The Path to Legitimacy: How MAPS is Making MDMA into a Medicine for PTSD

Brad Burge, MA   CC150/160  (CE/CME Credit)

Psychedelic science is here to stay, and the path to legitimacy for psychedelic medicine is clearer than ever. Brad Burge, Director of Strategic of Communications for the non-profit Multidisciplinary Association of Psychedelic Studies (MAPS), will review the cutting edge of psychedelic research, with a focus on MAPS’ now-ongoing Phase 3 clinical trials intended to make MDMA-assisted psychotherapy a legal treatment for posttraumatic stress disorder (PTSD). He’ll share what lies ahead for the field of psychedelic therapy, from Expanded Access treatment centers to professional therapist training, and show how cultural attitudes are evolving worldwide about the benefits of psychedelics as scientific, therapeutic, spiritual, and creative tools.

Follow the Medicine to Heal Humanity

Ron Interpreter  Garden  @ 6:00 PM – 6:50 PM 

“Azeeh Be’th Shith Hozho Dooh – With the spirit of the medicine, I exemplify Universal Beauty in my Body, Mind, Soul, and Spirit” is a Navajo affirmation that articulates the essence of Peyote’s healing that promotes accountability through self-determination and ensures an empowered attitude to take action. Narrated in the context of his personal life journey, Ron Interpreter demonstrates an integrative approach to Native American healing practices and traditions in the context of relationship to four constructs—namely, spirituality (Creator, Mother Earth, Great Father); community (family, clan, tribe/nation); environment (daily life, nature, balance); and self (inner passions and peace, thoughts, and values). The audience will learn about a personalized multi-dimensional approach to “self-care” that aligns with the Peyote hermeneutic wellness practice of human existence with the spiritual realm. Ron provides an introduction to the shamanic and healing energy treatments that bridge the Ancestral healing elements of Earth, Fire, Water, and Air with contemporary forms of holistic therapies such as Aromatherapy, Sound Healing, Hypnotherapy, Guided Meditation, and Nutrition.


Healing Racial Trauma with MDMA-Assisted Psychotherapy: A Call to Expand the Psychedelic Narrative

Jamilah George, M. Div.   AB7/8  (CE Credit)

Higher rates of posttraumatic stress disorder (PTSD) are experienced by many ethnic minorities due, in part, to experiences of racism. However, ethnic minorities also experience particular challenges with accessing treatment and as such, often go without it. As a co-therapist on the only Multidisciplinary Association for Psychedelic Studies (MAPS) sponsored site focusing on race-based trauma and the experiences of people of color, Jamilah will share some of her personal experiences, and the unique challenges and barriers experienced by her site, along with the strengths and promise of MDMA-assisted psychotherapy for the treatment of PTSD among people of color. She will also highlight some of the work of indigenous people, ethnic and racial minorities, women, and other disenfranchised groups who are often unsupported or highlighted in the mainstream narrative of psychedelic medicine. The psychedelic movement owes much of its success to the history of indigenous healing practices and marginalized groups. As such, we will aim to view our work with a more expansive and inclusive perspective to honor the work of all contributors to the movement; especially those who came before us.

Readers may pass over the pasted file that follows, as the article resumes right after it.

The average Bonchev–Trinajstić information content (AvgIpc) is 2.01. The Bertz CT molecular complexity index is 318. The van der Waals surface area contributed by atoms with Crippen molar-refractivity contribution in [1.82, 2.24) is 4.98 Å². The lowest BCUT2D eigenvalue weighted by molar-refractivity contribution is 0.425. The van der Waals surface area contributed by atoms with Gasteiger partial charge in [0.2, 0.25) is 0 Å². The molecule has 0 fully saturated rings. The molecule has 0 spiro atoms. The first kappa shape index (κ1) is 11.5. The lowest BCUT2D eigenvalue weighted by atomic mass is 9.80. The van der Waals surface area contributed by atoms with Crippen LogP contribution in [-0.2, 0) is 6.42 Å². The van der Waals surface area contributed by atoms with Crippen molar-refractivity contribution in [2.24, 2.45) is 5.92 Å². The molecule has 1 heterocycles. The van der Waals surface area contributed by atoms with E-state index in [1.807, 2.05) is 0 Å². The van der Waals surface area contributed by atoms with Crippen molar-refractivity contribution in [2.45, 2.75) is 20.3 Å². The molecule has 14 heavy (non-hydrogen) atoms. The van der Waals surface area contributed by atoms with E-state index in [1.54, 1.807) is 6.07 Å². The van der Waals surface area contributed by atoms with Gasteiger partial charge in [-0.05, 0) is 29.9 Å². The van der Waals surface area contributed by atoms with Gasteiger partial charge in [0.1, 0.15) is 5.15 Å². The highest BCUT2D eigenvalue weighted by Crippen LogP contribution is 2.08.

“Ibogaine Works”: An anthropological analysis of the effectiveness of psychedelic based drug treatment

Shana Harris, Ph.D. CC150/160  (CE Credit)

Ibogaine is a naturally occurring psychoactive substance extracted from a plant native to Central Africa called Tabernanthe iboga. Those who ingest this psychedelic substance experience a dream state while still awake and often have visions that can last up to 24 hours. For nearly a century, scientists and health professionals have examined the properties and therapeutic potential of ibogaine, including for drug treatment. In fact, ibogaine has become known as an “addiction interrupter” because of its ability to reduce or eliminate drug cravings and withdrawal symptoms after one dose, particularly opiates. It is simultaneously used as a tool for self- reflection and introspection that allows one to better understand their addiction and the path out of it. Thus, ibogaine advocates argue that it works by addressing both the physical and psycho- spiritual dimensions of addiction, treating both its sources and its symptoms. But what does it actually mean that ibogaine “works”? This talk will engage this complicated question by investigating the claim of both ibogaine patients and providers that this substance is “effective” for treating drug addiction. Based on ongoing anthropological research at ibogaine treatment centers in Baja California, Mexico, this talk discusses the multitude of factors that contribute to this claim as well as the difficulty of claiming effectiveness in the context of drug treatment, a field where the very definition of “effectiveness” is continuously contested and ever shifting. The aim of this talk, therefore, is not to suggest that ibogaine is “ineffective” in treating drug addiction, but rather to illustrate that the way in which this psychedelic-based treatment “works” is perhaps more ambiguous and subjective than generally perceived.

Psychedelic Stories

Mike Margolies CC230

The recent boom in psychedelic science has inspired so many of us. Yet while the data are important, it’s stories that change hearts and minds. Join us as conference speakers and attendees come out of the psychedelic closet and share personal accounts of deeply meaningful experiences with psychedelics. Hear everything from tales of transformation to trips of terror. And maybe step up to the mic to share one of your own.